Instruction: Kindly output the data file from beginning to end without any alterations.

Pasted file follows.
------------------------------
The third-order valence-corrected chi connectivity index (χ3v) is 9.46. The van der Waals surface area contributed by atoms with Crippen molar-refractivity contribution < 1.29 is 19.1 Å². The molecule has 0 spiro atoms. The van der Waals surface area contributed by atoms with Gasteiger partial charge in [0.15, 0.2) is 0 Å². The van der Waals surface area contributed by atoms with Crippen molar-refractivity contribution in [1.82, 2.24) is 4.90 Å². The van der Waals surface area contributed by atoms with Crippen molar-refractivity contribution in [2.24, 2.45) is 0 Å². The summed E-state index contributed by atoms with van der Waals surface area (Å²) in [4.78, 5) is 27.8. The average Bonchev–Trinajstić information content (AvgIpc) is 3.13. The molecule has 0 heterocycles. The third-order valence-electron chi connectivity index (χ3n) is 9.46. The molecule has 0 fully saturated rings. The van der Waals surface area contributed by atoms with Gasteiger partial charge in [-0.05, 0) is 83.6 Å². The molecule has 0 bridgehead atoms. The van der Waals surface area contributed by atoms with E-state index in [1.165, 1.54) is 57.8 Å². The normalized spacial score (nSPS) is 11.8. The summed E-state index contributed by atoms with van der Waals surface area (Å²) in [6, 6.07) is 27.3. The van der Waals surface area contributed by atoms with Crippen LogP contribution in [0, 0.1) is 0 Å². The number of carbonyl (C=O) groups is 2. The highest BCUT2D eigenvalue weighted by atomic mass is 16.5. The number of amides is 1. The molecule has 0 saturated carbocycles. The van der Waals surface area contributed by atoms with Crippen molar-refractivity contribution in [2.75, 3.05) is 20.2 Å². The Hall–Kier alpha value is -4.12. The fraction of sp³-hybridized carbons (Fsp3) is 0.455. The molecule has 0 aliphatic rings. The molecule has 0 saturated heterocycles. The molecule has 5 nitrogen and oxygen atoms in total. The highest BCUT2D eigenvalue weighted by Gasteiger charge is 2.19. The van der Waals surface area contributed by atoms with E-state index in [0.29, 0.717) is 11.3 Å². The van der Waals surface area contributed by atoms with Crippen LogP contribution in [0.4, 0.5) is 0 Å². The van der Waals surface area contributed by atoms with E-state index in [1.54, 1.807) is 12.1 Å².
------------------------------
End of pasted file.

The third-order valence-corrected chi connectivity index (χ3v) is 9.46. The van der Waals surface area contributed by atoms with Crippen molar-refractivity contribution < 1.29 is 19.1 Å². The molecule has 0 spiro atoms. The van der Waals surface area contributed by atoms with Gasteiger partial charge in [0.15, 0.2) is 0 Å². The van der Waals surface area contributed by atoms with Crippen molar-refractivity contribution in [1.82, 2.24) is 4.90 Å². The van der Waals surface area contributed by atoms with Crippen molar-refractivity contribution in [2.24, 2.45) is 0 Å². The summed E-state index contributed by atoms with van der Waals surface area (Å²) in [4.78, 5) is 27.8. The average Bonchev–Trinajstić information content (AvgIpc) is 3.13. The molecule has 0 heterocycles. The third-order valence-electron chi connectivity index (χ3n) is 9.46. The molecule has 0 fully saturated rings. The van der Waals surface area contributed by atoms with Gasteiger partial charge in [-0.05, 0) is 83.6 Å². The molecule has 0 bridgehead atoms. The van der Waals surface area contributed by atoms with E-state index in [1.165, 1.54) is 57.8 Å². The normalized spacial score (nSPS) is 11.8. The summed E-state index contributed by atoms with van der Waals surface area (Å²) in [6, 6.07) is 27.3. The van der Waals surface area contributed by atoms with Crippen LogP contribution in [0, 0.1) is 0 Å². The number of carbonyl (C=O) groups is 2. The highest BCUT2D eigenvalue weighted by atomic mass is 16.5. The number of amides is 1. The molecule has 0 saturated carbocycles. The van der Waals surface area contributed by atoms with Crippen molar-refractivity contribution in [2.75, 3.05) is 20.2 Å². The Hall–Kier alpha value is -4.12. The fraction of sp³-hybridized carbons (Fsp3) is 0.455. The molecule has 0 aliphatic rings. The molecule has 0 saturated heterocycles. The molecule has 5 nitrogen and oxygen atoms in total. The highest BCUT2D eigenvalue weighted by Gasteiger charge is 2.19. The van der Waals surface area contributed by atoms with E-state index in [0.29, 0.717) is 11.3 Å². The van der Waals surface area contributed by atoms with Crippen LogP contribution in [0.4, 0.5) is 0 Å². The van der Waals surface area contributed by atoms with E-state index in [1.54, 1.807) is 12.1 Å².